Buying A Piano

I've worked at a retail piano store for a little over a year, so I've been fortunate enough to be present while families and musicians go through the process of buying a new piano.  

First of all, pianos are very personal.  There are wood colored pianos, ebony, high polish, matte, grand pianos, verticals (also called upright pianos) hybrid pianos and digital pianos.  There are very bright sounding pianos, and very mellow pianos, hand crafted instruments from Europe, and mass-production pianos from the booming economies of Asia.  There are as many varieties of pianos as there are unique personalities that need one.

So where do you start?  First, consider why you are getting a piano, and be ready to answer this question if you are planning to visit a retail store.  Are you a performer, piano teacher, or a venue?  You will likely be concerned most with the quality of the sound or reliability of the instrument.  If the piano is for a beginner, you may look at discount upright pianos or digitals that can peak the interest of a young child.  And to those buyers, don't look for discount grand pianos.  To me, it seems that there is no such thing as a discount grand.  There are certain expectations from a baby grand piano, and in order to get anything of quality, you will likely spend as much or more on a discounted baby grand than a brand new upright piano from a reputable company.

Next, consider space.  Do you have a parlor or music room that can fit a grand piano?  Well, how big is a piano?  Most pianos, grand or upright, are roughly five feet wide.  Modern baby grands are also about five feet long from the front of the keyboard to the back of the tail.  A parlor grand is about six feet long and this is the size where a significant increase in sound quality occurs.  The longer the strings, the richer the sound..  A semi concert grand is around seven feet long and usually found in clubs, recording studios and universities.  A concert grand piano is nine feet long and found in grand halls and concert stages. They all stand on three legs along the sides or middle of a room or stage, preferably away from heat or cool air vents.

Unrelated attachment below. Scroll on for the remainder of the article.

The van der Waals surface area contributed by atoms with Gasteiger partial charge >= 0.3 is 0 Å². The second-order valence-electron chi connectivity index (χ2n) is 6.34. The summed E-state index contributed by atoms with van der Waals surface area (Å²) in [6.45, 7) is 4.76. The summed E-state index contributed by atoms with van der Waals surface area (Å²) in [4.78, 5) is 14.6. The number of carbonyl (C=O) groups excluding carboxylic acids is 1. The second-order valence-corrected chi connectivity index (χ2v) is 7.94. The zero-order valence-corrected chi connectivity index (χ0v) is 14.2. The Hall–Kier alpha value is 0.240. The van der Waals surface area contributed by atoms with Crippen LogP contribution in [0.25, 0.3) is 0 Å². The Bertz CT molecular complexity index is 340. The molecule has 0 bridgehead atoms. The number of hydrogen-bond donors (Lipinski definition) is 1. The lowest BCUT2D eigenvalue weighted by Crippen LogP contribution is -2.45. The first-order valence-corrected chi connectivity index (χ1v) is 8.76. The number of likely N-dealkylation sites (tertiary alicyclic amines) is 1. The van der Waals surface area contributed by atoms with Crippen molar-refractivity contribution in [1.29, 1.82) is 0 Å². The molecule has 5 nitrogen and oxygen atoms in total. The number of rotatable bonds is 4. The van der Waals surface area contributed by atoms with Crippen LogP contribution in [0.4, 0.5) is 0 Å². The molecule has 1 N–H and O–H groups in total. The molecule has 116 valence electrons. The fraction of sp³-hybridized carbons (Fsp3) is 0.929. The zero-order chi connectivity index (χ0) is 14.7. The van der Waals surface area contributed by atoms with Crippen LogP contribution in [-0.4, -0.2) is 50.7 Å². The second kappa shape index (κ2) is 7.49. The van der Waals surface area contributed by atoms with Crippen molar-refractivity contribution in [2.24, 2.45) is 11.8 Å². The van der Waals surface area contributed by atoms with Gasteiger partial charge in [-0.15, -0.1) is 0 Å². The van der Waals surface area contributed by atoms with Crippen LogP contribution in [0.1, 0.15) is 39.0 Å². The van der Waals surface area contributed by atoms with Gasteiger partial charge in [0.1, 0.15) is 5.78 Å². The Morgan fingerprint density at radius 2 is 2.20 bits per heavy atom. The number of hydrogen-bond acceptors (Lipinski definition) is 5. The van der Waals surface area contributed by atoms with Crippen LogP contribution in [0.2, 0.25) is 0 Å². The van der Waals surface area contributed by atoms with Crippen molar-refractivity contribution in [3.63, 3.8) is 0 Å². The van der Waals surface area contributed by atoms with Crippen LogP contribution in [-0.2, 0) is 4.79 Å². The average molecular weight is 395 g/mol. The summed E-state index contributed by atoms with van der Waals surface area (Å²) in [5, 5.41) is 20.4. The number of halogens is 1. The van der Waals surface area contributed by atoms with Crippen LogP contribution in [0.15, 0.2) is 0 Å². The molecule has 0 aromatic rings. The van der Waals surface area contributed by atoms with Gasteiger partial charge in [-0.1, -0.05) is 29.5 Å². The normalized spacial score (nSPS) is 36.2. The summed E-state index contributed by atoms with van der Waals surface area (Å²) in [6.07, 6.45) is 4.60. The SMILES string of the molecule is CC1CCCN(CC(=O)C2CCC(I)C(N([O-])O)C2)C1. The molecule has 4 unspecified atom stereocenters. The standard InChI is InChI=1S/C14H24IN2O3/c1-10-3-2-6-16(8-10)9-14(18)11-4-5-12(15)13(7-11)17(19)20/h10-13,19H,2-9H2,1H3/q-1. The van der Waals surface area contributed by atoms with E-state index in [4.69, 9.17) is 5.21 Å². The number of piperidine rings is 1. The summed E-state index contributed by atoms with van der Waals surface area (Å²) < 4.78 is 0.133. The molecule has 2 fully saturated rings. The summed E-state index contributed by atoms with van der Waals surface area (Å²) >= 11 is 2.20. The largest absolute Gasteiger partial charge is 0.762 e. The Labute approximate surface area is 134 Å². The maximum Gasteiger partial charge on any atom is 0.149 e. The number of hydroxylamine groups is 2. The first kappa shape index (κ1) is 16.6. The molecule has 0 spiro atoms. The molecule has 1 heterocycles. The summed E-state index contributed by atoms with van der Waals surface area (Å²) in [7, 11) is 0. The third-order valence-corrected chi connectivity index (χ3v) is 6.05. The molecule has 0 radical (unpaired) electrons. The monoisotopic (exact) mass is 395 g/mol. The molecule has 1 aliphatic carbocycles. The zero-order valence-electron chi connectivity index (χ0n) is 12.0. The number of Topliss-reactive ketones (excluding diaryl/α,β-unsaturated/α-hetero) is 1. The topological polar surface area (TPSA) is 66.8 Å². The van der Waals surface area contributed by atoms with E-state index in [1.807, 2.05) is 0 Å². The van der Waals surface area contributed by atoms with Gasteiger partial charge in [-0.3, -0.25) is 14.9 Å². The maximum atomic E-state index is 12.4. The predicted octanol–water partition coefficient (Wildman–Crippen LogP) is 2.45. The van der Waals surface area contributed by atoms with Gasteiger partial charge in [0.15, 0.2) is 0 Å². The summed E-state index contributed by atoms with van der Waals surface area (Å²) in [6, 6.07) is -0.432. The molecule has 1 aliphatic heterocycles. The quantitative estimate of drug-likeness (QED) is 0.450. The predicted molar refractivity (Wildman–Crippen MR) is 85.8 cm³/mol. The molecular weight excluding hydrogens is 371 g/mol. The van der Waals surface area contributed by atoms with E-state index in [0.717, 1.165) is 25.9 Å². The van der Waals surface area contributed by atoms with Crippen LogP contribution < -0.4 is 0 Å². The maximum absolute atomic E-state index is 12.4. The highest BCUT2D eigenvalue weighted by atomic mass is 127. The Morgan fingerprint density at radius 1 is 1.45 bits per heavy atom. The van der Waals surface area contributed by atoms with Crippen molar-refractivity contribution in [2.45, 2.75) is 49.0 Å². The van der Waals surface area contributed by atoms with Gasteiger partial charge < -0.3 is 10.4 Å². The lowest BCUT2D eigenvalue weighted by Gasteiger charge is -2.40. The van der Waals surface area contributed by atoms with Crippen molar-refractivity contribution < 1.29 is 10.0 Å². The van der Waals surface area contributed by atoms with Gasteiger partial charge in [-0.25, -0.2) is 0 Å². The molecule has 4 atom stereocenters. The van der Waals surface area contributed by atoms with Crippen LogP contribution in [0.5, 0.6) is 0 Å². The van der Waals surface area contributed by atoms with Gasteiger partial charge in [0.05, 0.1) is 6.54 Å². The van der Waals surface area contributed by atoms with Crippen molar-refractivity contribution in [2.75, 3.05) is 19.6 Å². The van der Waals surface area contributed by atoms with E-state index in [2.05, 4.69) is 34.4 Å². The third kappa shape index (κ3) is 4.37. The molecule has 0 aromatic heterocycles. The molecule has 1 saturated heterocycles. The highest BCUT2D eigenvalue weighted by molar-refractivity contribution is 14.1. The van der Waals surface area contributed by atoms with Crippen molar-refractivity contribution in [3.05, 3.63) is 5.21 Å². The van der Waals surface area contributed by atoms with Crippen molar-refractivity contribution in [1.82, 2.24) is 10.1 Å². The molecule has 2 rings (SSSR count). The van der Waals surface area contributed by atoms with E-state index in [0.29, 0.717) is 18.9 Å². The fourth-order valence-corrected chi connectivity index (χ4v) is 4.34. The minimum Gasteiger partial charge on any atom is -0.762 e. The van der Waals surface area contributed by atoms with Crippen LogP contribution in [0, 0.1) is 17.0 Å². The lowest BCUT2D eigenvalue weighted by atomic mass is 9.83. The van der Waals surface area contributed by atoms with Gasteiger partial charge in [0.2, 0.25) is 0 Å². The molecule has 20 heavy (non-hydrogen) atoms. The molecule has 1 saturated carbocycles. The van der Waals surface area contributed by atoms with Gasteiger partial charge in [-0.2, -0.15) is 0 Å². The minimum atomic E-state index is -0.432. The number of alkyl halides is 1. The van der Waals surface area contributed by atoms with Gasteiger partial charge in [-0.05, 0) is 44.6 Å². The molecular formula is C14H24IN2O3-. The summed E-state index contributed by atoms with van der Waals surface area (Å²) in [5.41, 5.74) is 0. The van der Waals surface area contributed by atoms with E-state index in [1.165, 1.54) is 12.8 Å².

If you don't have room for a grand piano, consider an upright piano.  As a guideline, the taller the piano is, the better the sound will be.  Very short pianos have tubby sounding notes in the bass and octaves that may sound off.  This can not be designed out of a piano, it's just a fact that technicians and musicians have to live with.  If you want a better sounding instrument, you'll have to spend a little more and get one that's taller.  If you are a budget shopper or a first time buyer, a short piano may be best for you, but know that if your child really loves playing the piano, you may upgrade within 5-10 years.  With this in mind, ask your dealer about trade-ins or trade-ups.  Most dealers will offer something like a 10 year trade-up, which you're receive a full credit in the amount you paid for your first piano to use toward your next piano.  Usually the second has to be twice the value of the first.  

Quality digital pianos start at around $2000, have weighted keys and a variety of sounds to choose from.  The Yamaha Clavinova is a standard in high quality digital pianos.  As you move up the model chain, they will feature different designs like using wooden keys instead of plastic, and an increase in speaker quality.  Also, the most basic Clavinova doesn't have a display to show you what voice you're on, but as soon as you move up to the next model, it will feature that convenience.  

A hybrid piano has the key mechanism of a wooden acoustic action, but without strings and hammers.  This means that you have the real touch of a true acoustic piano, and it will never go out of tune.  The sound is modeled after grand pianos and amplified through speakers or headphones!   This type of piano is perfect for those who like to practice in privacy and those with close neighbors. 

Piano performance is a lifelong investment.  If you choose a digital, most likely you will purchase an acoustic piano in the future.  If you buy an acoustic piano, it will need regular tuning and upkeep.  And if you're ever not sure if you're getting the right instrument, just ask for the help of piano teachers or a technician.